My first epiphany about the potential of social media came at a government-centric conference at the end of 2006. I recently had another one of these moments, this time as a presenter at the Gov 2.0 Expo in Washington D.C.
For those who may not be familiar with Gov 2.0, it’s essentially the movement to engage government at all levels on the web. The key concepts are transparency with public data and helping citizens become active participants in their government.
One of the events bringing people together around these concepts is the Gov 2.0 Expo, which was held for the first time this year. I spoke about creating online communities that help non-technical audiences start using new media so they can become consumers of your content. I call them social media “cribs,” and they may be fostered by organizations initially, but driven by their communities. Such communities were critical to NCPTT’s early efforts on the social web.
I found a new community of my own at the Expo. So many folks are earnestly working to make government at all levels–from towns to countries–work for and with the citizenry. The developments in the Web over the past few years have given us the capability to achieve the promise of a democratic government for the first time in a very long time. When governments make their information open and accessible to the public, they begin to function as facilitators rather than roadblocks. The public then begins to function as an extension of the government as they remix and repurpose this data to serve their needs. In this interactive process, we all begin to see each other people.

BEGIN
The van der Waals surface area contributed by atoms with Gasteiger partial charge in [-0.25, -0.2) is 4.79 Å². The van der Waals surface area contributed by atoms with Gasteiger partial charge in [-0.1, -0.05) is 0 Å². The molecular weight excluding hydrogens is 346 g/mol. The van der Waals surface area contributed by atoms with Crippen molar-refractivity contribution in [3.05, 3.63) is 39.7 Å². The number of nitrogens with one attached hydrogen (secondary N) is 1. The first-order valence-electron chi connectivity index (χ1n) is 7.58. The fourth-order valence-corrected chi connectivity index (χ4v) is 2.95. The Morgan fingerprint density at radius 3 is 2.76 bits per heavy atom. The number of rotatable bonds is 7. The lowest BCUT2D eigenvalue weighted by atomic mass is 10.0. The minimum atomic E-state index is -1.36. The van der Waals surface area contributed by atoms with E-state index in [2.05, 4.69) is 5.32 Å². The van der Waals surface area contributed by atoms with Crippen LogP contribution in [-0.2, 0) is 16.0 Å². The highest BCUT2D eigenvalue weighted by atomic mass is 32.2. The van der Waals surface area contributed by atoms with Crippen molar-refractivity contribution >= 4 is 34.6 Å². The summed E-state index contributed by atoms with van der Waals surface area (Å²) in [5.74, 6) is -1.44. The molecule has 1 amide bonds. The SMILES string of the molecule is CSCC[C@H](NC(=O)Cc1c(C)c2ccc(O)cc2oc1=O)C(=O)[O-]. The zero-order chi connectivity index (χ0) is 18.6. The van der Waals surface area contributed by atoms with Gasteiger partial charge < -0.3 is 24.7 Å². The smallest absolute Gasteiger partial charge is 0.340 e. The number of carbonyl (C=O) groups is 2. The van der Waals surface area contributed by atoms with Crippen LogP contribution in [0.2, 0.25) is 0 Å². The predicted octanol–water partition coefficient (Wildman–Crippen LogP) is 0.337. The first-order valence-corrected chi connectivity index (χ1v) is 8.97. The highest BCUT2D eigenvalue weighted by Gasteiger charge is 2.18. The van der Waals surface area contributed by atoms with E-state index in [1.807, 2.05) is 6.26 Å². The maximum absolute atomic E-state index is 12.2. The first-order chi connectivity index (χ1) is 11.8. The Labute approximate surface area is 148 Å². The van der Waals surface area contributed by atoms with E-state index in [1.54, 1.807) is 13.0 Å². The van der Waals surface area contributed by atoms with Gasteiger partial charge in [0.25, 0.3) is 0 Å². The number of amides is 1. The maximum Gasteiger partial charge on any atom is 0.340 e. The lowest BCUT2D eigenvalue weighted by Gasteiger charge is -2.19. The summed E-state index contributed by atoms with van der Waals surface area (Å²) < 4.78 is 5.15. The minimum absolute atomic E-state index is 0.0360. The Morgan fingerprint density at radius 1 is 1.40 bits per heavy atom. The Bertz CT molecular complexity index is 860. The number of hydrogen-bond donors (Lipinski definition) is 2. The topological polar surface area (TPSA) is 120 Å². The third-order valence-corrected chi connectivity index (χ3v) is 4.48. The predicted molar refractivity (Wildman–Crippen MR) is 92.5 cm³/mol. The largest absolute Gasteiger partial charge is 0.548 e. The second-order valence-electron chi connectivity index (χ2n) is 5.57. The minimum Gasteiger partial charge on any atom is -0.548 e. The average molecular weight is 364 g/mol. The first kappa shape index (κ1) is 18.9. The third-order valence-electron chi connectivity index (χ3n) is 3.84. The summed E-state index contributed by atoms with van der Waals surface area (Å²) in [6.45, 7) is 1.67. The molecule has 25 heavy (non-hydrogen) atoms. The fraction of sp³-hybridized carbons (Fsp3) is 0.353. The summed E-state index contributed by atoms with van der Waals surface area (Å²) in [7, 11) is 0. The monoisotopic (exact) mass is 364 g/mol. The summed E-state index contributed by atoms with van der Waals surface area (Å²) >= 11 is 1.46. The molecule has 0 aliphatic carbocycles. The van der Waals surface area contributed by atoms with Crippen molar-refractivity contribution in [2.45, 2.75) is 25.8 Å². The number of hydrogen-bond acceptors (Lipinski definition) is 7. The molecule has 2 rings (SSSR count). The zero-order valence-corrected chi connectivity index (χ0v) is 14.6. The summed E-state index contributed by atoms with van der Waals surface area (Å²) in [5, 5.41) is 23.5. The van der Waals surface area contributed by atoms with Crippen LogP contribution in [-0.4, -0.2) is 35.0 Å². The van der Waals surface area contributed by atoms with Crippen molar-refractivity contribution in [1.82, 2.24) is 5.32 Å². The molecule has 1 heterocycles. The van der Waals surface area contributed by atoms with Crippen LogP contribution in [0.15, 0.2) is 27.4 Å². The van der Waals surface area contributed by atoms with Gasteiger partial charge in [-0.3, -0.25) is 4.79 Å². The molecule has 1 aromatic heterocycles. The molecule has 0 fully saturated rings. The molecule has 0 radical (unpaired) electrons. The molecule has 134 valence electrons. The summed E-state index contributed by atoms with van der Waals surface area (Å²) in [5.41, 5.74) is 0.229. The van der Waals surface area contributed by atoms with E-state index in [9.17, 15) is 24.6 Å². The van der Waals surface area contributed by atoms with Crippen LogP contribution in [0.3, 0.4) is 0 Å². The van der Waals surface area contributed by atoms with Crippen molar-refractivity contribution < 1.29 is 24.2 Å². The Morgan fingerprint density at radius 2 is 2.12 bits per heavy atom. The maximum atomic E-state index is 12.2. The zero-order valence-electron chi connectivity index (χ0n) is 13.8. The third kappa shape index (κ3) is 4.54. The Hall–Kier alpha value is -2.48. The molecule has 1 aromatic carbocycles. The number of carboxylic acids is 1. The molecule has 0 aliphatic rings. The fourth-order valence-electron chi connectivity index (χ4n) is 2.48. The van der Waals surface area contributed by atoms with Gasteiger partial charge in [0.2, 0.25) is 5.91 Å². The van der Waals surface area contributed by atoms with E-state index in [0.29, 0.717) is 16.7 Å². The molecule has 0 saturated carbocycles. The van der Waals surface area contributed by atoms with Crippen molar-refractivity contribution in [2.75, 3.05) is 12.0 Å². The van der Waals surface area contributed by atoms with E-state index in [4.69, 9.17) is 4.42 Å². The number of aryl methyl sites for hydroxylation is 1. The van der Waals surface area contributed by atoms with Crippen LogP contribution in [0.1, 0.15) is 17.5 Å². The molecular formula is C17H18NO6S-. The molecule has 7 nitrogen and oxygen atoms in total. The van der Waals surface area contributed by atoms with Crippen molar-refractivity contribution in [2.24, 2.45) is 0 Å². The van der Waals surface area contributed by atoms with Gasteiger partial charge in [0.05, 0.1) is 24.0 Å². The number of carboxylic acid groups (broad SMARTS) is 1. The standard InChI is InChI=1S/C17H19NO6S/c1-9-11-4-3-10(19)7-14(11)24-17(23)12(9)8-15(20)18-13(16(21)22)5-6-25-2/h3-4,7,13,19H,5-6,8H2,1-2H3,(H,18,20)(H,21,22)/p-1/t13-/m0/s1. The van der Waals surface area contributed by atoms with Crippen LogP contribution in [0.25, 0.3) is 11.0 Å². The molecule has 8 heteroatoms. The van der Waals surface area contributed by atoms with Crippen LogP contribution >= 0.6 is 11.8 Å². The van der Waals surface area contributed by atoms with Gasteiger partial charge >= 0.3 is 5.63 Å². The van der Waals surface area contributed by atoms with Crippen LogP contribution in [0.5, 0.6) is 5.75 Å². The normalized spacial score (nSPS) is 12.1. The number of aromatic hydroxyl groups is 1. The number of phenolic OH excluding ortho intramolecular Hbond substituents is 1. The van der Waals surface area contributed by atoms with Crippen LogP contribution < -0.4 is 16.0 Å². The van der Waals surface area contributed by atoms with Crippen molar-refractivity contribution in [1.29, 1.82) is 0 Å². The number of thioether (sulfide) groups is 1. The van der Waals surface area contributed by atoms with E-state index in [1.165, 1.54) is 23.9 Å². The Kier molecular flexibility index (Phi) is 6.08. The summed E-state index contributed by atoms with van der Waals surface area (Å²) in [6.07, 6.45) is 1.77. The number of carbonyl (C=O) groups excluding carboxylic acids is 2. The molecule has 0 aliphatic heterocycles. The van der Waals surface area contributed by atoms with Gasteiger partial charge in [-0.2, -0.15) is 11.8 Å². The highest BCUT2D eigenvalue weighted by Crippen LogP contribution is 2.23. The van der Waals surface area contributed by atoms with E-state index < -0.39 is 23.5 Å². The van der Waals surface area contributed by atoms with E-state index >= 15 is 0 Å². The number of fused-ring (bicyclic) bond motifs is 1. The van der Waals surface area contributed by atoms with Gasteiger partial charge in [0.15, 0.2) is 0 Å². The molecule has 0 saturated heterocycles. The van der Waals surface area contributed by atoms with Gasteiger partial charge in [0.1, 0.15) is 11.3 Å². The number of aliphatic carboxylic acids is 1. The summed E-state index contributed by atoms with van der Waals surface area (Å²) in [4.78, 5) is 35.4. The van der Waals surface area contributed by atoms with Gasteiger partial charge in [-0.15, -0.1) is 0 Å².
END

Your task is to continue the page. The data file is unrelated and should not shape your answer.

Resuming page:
I met a lot of really good people at Gov 2.0. Folks like Denice Ross of the Greater New Orleans Community Data Center, who never lost her grace or good humor as she kept me updated on the BP oil disaster’s continuing impact on our home state of Louisiana. And Carl Malamud of Public.resource.org, who gave me tips on preparing speaker notes in the style of Abraham Lincoln. Among the weighty topics presented throughout the conference, these little moments of connection served to demonstrate the importance of personal relationships and trust to the functioning of government.
That’s a huge step, because we’re removing those barriers–from information access to geography–that we’ve traditionally used as excuses for not understanding each other. With all its current hardships, I’m grateful to be living in this time of vast potential. Cultural heritage is also key to our understanding of one another, and our ability to achieve our full potential. I hope that my sharing NCPTT’s journey at the Gov 2.0 Expo helped a few more folks understand why.
On the way back to the airport, passing the National Mall and its shimmering reflection on the Potomac, it struck me that there was really no better place to be telling this story. After all, what is Washington D.C. without the principles of progressive government and protecting cultural heritage?